Gold-weight (abrammuo): elephant
Arts of Africa
Gold was extremely important in the economic and political life of the Akan kingdoms of southern Ghana and Côte d’Ivoire. Until the mid-nineteenth century, gold dust was the primary form of currency in the region. In order to measure precise amounts of gold, an elaborate system of weights, usually made of cast brass, developed by the seventeenth century. Gold weights took many forms: simple geometric shapes; animals, such as leopards or birds; objects, such as chairs or swords; and human figures. The figures, animals, and objects are often associated with proverbs. The sankofa bird, with head turned backward, represents the proverb “One must turn to the past to move forward.”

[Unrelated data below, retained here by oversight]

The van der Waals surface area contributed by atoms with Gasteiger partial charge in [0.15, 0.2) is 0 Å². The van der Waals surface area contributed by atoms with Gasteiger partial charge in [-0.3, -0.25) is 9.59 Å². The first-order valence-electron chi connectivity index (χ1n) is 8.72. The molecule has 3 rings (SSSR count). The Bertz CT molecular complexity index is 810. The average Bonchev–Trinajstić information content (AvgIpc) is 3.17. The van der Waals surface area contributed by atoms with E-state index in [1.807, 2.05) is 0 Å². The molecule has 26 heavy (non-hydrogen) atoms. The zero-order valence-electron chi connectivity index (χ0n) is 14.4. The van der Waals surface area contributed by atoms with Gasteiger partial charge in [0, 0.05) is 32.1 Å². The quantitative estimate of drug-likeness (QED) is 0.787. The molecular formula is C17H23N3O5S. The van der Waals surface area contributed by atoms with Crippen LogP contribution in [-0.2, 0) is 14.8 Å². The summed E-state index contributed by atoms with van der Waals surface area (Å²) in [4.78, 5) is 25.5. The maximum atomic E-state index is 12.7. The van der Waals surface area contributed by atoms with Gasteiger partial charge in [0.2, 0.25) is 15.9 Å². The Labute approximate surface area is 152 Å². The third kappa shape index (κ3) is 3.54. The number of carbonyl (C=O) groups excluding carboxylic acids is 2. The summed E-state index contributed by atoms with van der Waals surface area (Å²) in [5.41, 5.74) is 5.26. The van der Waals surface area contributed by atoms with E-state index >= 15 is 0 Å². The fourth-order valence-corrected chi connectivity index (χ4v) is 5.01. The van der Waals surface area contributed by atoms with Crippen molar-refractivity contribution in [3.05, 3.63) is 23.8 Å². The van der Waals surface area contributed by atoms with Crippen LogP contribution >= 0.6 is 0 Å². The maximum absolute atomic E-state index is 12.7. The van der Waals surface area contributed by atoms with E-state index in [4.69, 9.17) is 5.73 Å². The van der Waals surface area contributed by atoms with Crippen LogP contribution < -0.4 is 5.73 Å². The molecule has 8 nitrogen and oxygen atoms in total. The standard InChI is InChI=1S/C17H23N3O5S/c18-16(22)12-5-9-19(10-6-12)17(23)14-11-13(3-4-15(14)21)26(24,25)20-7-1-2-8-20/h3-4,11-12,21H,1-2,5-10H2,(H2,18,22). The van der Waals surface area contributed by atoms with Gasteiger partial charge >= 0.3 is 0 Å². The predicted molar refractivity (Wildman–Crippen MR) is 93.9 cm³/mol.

19th or 20th century
1 11/16 x 3 3/4 in. (4.3 x 9.5 cm)
mount: 5 × 3 1/2 × 1 3/4 in. (12.7 × 8.9 × 4.4 cm) (show scale)
This item is not on view
Bequest of Laura L. Barnes
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Akan. Gold-weight (abrammuo): elephant, 19th or 20th century. Brass, 1 11/16 x 3 3/4 in. (4.3 x 9.5 cm). Brooklyn Museum, Bequest of Laura L. Barnes, 67.25.15. Creative Commons-BY (Photo: Brooklyn Museum, 67.25.15_PS6.jpg)
overall, 67.25.15_PS6.jpg. Brooklyn Museum photograph, 2011
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Hollow elephant gold weight, trunk juts between large crescent tusks, raised eyes, large spiral ears, double-crescent tail, semi-circular elements in groups of trees on flat feet. Opening at stomach.
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